In spite of the challenging economic times, the Scottish franchise market is flourishing as one of the most vibrant in the UK with the franchising sector boasting nearly 500 franchise brands, 2400 individual franchisee business and 36,000 jobs. The sector is continuing to grow and positively impact the Scottish economy as figures show from the annual NatWest/bfa survey. Not only is the number of franchise units indexed on the population increasing but also the implied turnover that franchising generates in Scotland.
Franchising appeals to those who strive for the independence of running their own business and being their own boss whilst being under the umbrella of a proven brand and system. The benefits of being part of the network of an established brand include the competitive edge working under an existing brand will give as well as the removal of the various difficulties and trial and error phases of starting up and running your own business from scratch. In effect franchising is about repeating success.
Franchising is also attractive to business owners as a way to grow their business and strengthen their hold in their relevant market by such expansion. It is a means to allow entrepreneurial talent to develop and grow by creating businesses under an already proven business structure and model with the support of a parent franchisor who is motivated by the potential to expand his business, both domestically and overseas, quickly and sustainably by someone buying into the success of his existing brand.
Another attractive aspect of franchising for both franchisors and potential franchisees is that franchisors, when looking to expand their brand and business, in the most cases, do not require their franchisees to have any specific skills or experience. However a combination of more general skills such as motivation, marketing, sales, business, drive and commitment are all something that a franchisor would look for in someone seeking to take on and represent his brand.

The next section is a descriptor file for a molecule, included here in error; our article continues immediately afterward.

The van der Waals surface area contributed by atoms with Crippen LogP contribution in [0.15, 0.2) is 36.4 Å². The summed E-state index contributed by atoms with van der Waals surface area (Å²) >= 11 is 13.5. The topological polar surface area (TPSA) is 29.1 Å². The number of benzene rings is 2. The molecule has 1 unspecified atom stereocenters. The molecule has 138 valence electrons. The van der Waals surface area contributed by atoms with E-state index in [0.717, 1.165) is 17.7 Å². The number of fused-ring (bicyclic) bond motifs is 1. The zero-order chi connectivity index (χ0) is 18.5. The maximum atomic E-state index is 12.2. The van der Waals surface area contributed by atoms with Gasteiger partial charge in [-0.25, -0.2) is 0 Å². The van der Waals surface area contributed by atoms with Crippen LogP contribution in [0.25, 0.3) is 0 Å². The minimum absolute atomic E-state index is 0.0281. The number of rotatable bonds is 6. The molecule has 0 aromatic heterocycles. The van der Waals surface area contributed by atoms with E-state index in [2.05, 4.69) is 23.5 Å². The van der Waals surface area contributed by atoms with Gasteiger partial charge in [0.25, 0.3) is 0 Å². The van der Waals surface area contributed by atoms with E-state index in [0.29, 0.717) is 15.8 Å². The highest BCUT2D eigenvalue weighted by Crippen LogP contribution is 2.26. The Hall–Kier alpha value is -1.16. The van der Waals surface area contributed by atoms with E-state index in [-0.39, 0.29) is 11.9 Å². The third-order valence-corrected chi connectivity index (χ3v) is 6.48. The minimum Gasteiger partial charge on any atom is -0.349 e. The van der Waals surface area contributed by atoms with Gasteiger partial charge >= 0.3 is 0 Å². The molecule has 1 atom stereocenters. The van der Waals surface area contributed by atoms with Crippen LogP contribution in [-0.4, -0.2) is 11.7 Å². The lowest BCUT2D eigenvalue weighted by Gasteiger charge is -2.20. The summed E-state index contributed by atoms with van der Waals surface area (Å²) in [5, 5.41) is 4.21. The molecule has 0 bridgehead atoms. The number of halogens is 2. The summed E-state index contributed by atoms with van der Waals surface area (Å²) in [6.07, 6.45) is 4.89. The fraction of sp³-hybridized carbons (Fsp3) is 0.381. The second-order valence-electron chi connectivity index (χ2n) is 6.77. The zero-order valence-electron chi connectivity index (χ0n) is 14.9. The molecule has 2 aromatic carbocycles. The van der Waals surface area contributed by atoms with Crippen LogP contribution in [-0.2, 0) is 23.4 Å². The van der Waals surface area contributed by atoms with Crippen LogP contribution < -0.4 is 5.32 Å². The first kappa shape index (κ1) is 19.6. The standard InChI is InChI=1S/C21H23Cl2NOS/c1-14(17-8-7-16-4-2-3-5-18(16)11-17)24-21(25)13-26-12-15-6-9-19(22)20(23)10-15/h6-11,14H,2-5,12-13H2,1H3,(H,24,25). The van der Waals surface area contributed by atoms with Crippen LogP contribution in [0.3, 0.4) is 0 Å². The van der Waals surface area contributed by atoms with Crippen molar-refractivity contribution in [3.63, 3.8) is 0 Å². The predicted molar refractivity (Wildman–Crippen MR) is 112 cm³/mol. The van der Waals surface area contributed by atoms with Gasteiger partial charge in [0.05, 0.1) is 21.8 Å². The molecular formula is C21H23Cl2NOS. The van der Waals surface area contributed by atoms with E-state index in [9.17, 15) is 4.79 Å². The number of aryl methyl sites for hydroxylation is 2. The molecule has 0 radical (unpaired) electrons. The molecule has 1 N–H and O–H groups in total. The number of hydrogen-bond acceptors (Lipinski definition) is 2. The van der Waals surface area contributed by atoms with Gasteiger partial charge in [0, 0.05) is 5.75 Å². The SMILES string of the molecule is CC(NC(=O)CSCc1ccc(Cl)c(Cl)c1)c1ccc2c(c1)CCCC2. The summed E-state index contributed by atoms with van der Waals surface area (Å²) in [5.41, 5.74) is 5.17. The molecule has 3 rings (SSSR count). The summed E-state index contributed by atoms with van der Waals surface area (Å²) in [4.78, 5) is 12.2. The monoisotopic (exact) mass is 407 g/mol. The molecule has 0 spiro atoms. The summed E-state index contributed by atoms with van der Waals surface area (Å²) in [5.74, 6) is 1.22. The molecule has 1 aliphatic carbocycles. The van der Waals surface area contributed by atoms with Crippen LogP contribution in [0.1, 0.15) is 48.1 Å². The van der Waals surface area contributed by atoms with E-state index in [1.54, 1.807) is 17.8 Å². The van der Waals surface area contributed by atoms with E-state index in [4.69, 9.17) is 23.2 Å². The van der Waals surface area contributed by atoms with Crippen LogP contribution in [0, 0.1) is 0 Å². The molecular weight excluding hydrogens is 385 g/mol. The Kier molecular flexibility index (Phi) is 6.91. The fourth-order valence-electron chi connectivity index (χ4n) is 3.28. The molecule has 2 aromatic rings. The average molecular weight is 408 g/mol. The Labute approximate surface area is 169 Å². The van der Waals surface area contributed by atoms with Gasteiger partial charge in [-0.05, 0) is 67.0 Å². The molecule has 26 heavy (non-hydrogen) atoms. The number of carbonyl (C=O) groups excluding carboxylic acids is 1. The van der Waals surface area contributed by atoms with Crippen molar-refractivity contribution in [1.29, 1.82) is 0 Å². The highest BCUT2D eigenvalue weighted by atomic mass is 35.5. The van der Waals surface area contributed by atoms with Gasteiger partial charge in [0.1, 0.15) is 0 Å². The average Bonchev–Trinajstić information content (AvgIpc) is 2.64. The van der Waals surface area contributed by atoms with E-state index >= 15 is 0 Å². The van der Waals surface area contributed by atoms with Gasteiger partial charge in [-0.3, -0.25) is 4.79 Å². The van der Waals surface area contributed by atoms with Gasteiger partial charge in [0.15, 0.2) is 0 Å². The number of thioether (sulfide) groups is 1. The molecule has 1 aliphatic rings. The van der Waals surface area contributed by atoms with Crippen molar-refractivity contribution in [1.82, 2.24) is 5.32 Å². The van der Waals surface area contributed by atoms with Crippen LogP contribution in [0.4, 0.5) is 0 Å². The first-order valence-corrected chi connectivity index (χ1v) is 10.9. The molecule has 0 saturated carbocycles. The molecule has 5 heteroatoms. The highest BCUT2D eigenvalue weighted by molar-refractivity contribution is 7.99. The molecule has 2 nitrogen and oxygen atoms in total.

From the survey it was also noted that the relationship between franchisor and franchisee is key to the success of the business. For 2011, 89% of franchisees regard their relationship with the franchisor as satisfactory and those that were not so satisfied were unsurprisingly also loss making.
In Scotland, franchising is represented by the British Franchise Association (bfa) through its Scottish Forum. The bfa are due to run the Scottish Franchise Week 2012 from the 30th April to the 4th May. The week will include various events and seminars which are aimed to help raise awareness of franchising and highlight the great potential for growth. The enormous potential for growth is also highlighted with the bfa’s campaign for ethical franchising adopting the stated aim of securing 1000 new franchised unit businesses in the country in the next five years.
The power of franchising and the many benefits it can bring to both franchisors and franchisees in terms of business growth, creating new sales channels either domestically or abroad and also in terms of individual career opportunities can be seen in the latest NatWest/bfa survey. The survey estimates that the annual turnover of the business format franchise sector is £12.4 billion (a 5% increase on 2010) with the proportion of franchisees reporting profitability being 90% (compared with 70% in the last recession of the 90’s). The survey also found a third of franchisors have an operation elsewhere in the world which highlights how franchising can also be an effective and successful method of expansion overseas.
Generally the franchising community is optimistic about the future with 74% of franchisors and 52% of franchisees forecasting an improvement in their business when asked about their expectations for the next 12 months. This again highlights the strength of the franchising marketplace and the scope for continued growth.
This blog was originally published on the Herald website.
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